"Constant Temptation"

Wooden bridge over canal, Belle Isle, Burton Historical Collection, predates Sylvan Creek and Oakway Bridge described below.
A guy named Benjamin Gravel makes it his labor of love to post photos of Detroit-area structures and their architects via Facebook and Detroit Yes. When he posted a photo of Belle Isle's Oakway Bridge, over Sylvan Creek, with guesstimated dates of 1910's to 1920's, I was compelled to spring into action with my mega-librarian skills. I found this, from June 1914:

...which if you continue reading (I can never resist continuing reading and there went my night), leads to this:
"I also desire to register my protest against the erection of any more buildings on Belle Isle Park, especially those of the cheaper sort. I am also opposed to the plan of a municipal dance hall on Belle Isle Park. If erected at all it should be located elsewhere. There has been too much of a tendency on the part of people who are looking only to financial gain and who in turn enlist the assistance of their friends in public positions in advocating those things which would transform our beautiful park into a second Coney Island. Let us keep Belle Isle beautiful, restful, and with sufficient opportunities for recreation without submitting the visitors to unnecessary annoyances in the way of noise or subjecting them to a constant temptation for spending money unnecessarily. All of which is respectfully submitted. WM. T. DUST, Commissioner"
It turns out this Willam T. Dust was quite multi-talented. He served the city in many roles, including as the Commissioner of Parks & Boulevards during one of the greatest growth phases in Detroit's history. A bio of him can be found here:

I also found this modern description of the Oak Way bridge, which still has what are likely Pewabic tiles on it:

The eleventh annual report of the Commissioner of Parks and Boulevards, from 1899-1900, describes how the streets on Belle Isle were named, "OAK WAY From Riverbank Road east to Lakeside Drive. so named because of the oak trees located along this roadway". Well, that makes sense.

Want to get lost in Belle Isle's bridges? 199 photos here.
And yes, I know. I hardly ever write anymore. But I do still hang out on the island with Smart, Fluffy, and friends.

Relics of Memory and Light

I must have passed Woodlawn Cemetery thousands of times, driving down Woodward, but never stopped until today.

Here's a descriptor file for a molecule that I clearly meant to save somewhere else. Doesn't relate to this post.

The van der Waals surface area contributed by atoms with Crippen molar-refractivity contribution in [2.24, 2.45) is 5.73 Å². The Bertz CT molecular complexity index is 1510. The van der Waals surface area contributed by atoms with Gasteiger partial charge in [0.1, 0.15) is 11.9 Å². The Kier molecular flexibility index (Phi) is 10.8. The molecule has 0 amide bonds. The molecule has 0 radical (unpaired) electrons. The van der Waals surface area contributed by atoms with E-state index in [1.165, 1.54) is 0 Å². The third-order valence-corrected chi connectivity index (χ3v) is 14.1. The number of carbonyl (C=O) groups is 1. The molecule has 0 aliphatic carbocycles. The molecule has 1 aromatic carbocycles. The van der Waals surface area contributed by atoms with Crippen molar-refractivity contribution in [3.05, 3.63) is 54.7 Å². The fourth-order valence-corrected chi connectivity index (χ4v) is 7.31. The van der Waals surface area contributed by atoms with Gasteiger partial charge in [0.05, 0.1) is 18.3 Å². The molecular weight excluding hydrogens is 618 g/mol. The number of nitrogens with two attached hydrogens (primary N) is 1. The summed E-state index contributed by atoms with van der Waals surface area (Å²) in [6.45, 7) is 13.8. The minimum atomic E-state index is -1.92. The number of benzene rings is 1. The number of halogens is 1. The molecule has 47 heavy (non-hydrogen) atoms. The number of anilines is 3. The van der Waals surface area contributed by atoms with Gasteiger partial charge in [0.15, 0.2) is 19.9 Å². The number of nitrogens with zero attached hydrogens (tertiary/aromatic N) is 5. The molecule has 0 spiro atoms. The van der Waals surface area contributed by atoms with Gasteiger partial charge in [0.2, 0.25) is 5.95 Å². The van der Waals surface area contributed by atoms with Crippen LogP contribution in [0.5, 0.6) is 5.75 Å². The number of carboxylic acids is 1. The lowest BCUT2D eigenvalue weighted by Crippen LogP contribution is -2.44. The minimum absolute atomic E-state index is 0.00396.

I'm always looking for new spots with great scenery to walk Smart and Fluffy, and although newer cemeteries give me pause, filled with such fresh grief, older ones seem more welcoming and peaceful. The older cemeteries like Woodlawn are also a testament to the talent of Detroit's architects and artisans. 
Bad photo, but oh, how the window reflects onto the marble on either side.
I imagine the spirits happy to have company, and of course I imagine them as dog lovers, undisturbed by racing paws and curious noses.
Smart takes in the view.
The mausoleum where I am first bewitched by stained glass.
Woodlawn Cemetery is noted for its exceptional quantity and quality of mausoleums, and if you peek inside them when the light strikes in the most magical way, they are ablaze. One could easily spend an afternoon just looking at stained glass. For more about Woodlawn's history, see the excellent Night Train. 

There were many flowers left from Mother's Day, and I was reminded how lucky I was to have my grandparents around into my twenties and thirties. Honestly, even now I don't think of them in the ground or in ashes; I think of them as staying with me in talismans I have...

in my grandpa's paintings that I can see from where I'm typing, in my Disneyworld Mickey Mouse locket ring from the first time I visited the grandparents in Florida when they retired... and in the scent of lilacs in Woodlawn's May air redolent of my other grandma's perfume.
Not my grandmother, but beloved as all mothers, grandmothers, and great grandmothers are.

Snowdazzled At Palmer Park

Smart and Fluffy are still around, frolicking in the snow as usual. They've missed being minor blog celebrities.
Palmer Park makes a nice change of scenery (smellery for dogs?) from their usual haunts on Belle Isle.
How many parks have their own enchanted castle? Besides the mouse king? This castle has been homes to soldiers and princesses since at least the 1920's. Best guess from lazy internet research is that it was part of a "cascades" sort of water feature that was popular in its day.

I've got an email out to a local park historian. In the meantime, visit the People for Palmer Park website for more information on this delightful winter fantasy.

Related Posts with Thumbnails

The Isle Itself

If you're reading this from afar (or otherwise unfamiliar with the island park in the Detroit River between Windsor, Canada, and Detroit, designed by the same guy who brought you Central Park in NY), catch up here:

Site Meter